We agreed that maybe, just maybe, when we focus kindness toward others it’s not random at all. Whether you’re the actor or the receiver of that impulse to be kind, you were in the right place at the right time. Your life and someone else’s intersected, and like a drop in a pond, the wave spreads out beyond what the eye can see.

Here’s the point to remember: every day you exist in the world, your life rubs up against others. You touch, literally or figuratively, your immediate circle of family and friends as well as an ever-changing assortment of strangers. There’s the little girl, fidgeting and pleading to her father, wanting a candy bar behind you as you buy groceries. That elbow, competing for the armrest on the airplane, is attached to someone, some other person dealing with who knows what on their way to who knows where.

They enter your awareness and are part of one moment in your life. And you, yes, you impact people, entering their lives in ways you’ll never know. Think about that.

Can you recall a time when someone unknown to you did or said something that made you smile or transformed a difficult mood in your day? I can—many times. In fact, later the same day that I had that friendly chat, my afternoon went terribly sideways, and it was a perfect stranger’s words that redeemed the remainder of my day.

Hmmmmm, perfect stranger? Where did that phrase come from? While perfection doesn’t exist, “perfect stranger” is a great way to think about that unknown person who sees you in all your human-being-ness and shows you a little love.

Guess what? You are a perfect stranger. You have already been and you remain a force for good. You have a unique kindness fingerprint. That is, only you can do and say what you do and say. Mackesy’s horse knows what he’s talking about.

It’s not hyperbole, it’s not hokey or naive, to remind yourself that the world needs you. Even—perhaps especially—if the weight of your losses keeps trying to pull you into that “nothing matters” mind dance, you are the perfect stranger to shift a moment in someone’s life toward joy. Oh, and by doing so, you shift you toward joy, too.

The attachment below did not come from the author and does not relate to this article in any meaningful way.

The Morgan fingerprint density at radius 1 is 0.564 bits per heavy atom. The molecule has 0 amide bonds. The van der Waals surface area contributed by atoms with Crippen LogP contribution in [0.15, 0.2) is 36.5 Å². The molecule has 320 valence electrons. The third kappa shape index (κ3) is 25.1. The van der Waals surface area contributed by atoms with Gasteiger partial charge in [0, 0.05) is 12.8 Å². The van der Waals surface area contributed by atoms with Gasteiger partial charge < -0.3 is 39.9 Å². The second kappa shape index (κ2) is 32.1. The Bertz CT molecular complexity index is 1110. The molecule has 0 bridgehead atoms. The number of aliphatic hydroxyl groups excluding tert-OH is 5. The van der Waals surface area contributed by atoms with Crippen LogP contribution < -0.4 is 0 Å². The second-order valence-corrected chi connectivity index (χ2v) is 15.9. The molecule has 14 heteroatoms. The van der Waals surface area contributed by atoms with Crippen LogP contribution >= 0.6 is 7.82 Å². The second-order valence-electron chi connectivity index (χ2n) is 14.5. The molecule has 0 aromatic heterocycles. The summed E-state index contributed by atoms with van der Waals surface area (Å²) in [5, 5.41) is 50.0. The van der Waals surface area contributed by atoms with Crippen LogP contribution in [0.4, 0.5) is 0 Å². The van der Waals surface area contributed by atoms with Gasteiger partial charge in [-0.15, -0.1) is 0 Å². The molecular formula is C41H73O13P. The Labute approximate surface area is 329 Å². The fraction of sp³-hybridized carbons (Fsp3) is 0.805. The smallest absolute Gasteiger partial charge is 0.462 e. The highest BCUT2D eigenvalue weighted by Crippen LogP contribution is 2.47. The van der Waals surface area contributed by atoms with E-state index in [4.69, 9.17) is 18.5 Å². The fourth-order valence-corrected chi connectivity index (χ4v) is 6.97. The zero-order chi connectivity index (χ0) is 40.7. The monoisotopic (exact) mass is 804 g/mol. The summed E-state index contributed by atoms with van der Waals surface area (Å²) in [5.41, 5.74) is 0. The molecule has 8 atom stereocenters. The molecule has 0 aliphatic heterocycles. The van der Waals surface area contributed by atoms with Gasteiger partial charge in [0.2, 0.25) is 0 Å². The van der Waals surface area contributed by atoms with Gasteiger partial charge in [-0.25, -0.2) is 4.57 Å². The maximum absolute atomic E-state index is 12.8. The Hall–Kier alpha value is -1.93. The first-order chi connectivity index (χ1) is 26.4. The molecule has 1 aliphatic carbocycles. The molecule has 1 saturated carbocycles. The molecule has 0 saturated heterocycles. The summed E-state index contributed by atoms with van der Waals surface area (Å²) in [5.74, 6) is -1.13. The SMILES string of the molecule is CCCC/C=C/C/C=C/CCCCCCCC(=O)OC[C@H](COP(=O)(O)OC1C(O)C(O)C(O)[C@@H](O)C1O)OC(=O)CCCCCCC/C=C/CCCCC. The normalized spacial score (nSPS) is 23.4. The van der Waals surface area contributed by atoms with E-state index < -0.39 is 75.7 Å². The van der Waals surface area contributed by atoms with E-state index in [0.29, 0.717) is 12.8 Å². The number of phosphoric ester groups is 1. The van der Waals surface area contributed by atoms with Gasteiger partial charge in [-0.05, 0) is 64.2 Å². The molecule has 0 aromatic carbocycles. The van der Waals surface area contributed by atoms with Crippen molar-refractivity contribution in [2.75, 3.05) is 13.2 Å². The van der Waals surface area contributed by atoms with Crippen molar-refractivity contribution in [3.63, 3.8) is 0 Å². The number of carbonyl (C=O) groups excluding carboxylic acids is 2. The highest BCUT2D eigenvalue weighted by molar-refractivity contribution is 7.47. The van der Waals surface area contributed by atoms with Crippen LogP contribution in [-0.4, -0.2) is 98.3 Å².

So here’s a subtly helpful grief healing practice to try.

It’s easy and can take literally less than a minute. Aim a kind word or gesture toward a person that you know or don’t know. See what happens. How do you feel immediately afterward? How does the recipient seem to feel? I’d love to hear what you did or said, and if you felt anything shift inside of you, at least a little bit. Just comment below or shoot me an email, if you're up to it.

In that short, sweet book of the boy and his wise animal companions, kindness is key to overcoming self-judgement, which is such a big shadow in the aftermath of a death. “What do you think is the biggest waste of time?” the boy wonders, and the mole replies, “to compare yourself to others.” We do that when we’re struggling with sorrow, don’t we? We wonder if we’re doing grief right and if we love who we loved well enough.

The book reminds us to never underestimate the value of our love and the small, sometimes seemingly tiny, steps we take forward.​



​My hope for you is that while you’ve experienced a life-changing ending, don’t overlook the fact that you’re still here. Look at your one-and-only face in the mirror each evening and whisper, “look how far I’ve come.”